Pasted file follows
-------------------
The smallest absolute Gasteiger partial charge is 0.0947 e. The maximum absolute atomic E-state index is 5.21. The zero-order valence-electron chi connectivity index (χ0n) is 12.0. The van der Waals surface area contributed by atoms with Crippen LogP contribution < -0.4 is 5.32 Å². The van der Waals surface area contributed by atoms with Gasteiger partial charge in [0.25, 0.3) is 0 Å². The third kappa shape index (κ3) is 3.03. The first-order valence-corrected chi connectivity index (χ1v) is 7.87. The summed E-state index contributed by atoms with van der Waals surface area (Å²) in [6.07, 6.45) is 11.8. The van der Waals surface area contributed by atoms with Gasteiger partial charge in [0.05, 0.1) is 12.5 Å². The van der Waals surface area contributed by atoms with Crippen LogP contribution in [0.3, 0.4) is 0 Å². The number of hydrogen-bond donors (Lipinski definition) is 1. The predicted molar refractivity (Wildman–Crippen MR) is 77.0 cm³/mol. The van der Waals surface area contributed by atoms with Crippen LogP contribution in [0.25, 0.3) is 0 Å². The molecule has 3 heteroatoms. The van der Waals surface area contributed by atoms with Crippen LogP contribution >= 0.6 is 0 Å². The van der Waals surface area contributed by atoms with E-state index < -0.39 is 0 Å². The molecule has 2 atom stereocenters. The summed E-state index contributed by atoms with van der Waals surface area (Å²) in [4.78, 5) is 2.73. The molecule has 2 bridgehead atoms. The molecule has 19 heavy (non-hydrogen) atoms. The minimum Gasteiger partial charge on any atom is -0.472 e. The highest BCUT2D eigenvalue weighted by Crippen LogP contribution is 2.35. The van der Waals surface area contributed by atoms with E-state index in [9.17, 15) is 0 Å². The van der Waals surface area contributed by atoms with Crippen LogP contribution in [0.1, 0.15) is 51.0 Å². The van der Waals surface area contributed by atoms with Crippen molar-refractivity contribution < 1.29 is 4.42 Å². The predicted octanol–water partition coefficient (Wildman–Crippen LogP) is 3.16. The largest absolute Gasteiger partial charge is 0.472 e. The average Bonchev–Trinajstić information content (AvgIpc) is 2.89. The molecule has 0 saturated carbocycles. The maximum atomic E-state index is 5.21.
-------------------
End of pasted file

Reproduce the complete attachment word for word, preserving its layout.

The smallest absolute Gasteiger partial charge is 0.0947 e. The maximum absolute atomic E-state index is 5.21. The zero-order valence-electron chi connectivity index (χ0n) is 12.0. The van der Waals surface area contributed by atoms with Crippen LogP contribution < -0.4 is 5.32 Å². The van der Waals surface area contributed by atoms with Gasteiger partial charge in [0.25, 0.3) is 0 Å². The third kappa shape index (κ3) is 3.03. The first-order valence-corrected chi connectivity index (χ1v) is 7.87. The summed E-state index contributed by atoms with van der Waals surface area (Å²) in [6.07, 6.45) is 11.8. The van der Waals surface area contributed by atoms with Gasteiger partial charge in [0.05, 0.1) is 12.5 Å². The van der Waals surface area contributed by atoms with Crippen LogP contribution in [0.3, 0.4) is 0 Å². The number of hydrogen-bond donors (Lipinski definition) is 1. The predicted molar refractivity (Wildman–Crippen MR) is 77.0 cm³/mol. The van der Waals surface area contributed by atoms with Crippen LogP contribution in [0.25, 0.3) is 0 Å². The molecule has 3 heteroatoms. The van der Waals surface area contributed by atoms with Crippen LogP contribution >= 0.6 is 0 Å². The van der Waals surface area contributed by atoms with E-state index < -0.39 is 0 Å². The molecule has 2 atom stereocenters. The summed E-state index contributed by atoms with van der Waals surface area (Å²) in [4.78, 5) is 2.73. The molecule has 2 bridgehead atoms. The molecule has 19 heavy (non-hydrogen) atoms. The minimum Gasteiger partial charge on any atom is -0.472 e. The highest BCUT2D eigenvalue weighted by Crippen LogP contribution is 2.35. The van der Waals surface area contributed by atoms with E-state index in [9.17, 15) is 0 Å². The van der Waals surface area contributed by atoms with Crippen LogP contribution in [0.1, 0.15) is 51.0 Å². The van der Waals surface area contributed by atoms with Crippen molar-refractivity contribution < 1.29 is 4.42 Å². The predicted octanol–water partition coefficient (Wildman–Crippen LogP) is 3.16. The largest absolute Gasteiger partial charge is 0.472 e. The average Bonchev–Trinajstić information content (AvgIpc) is 2.89. The molecule has 0 saturated carbocycles. The maximum atomic E-state index is 5.21.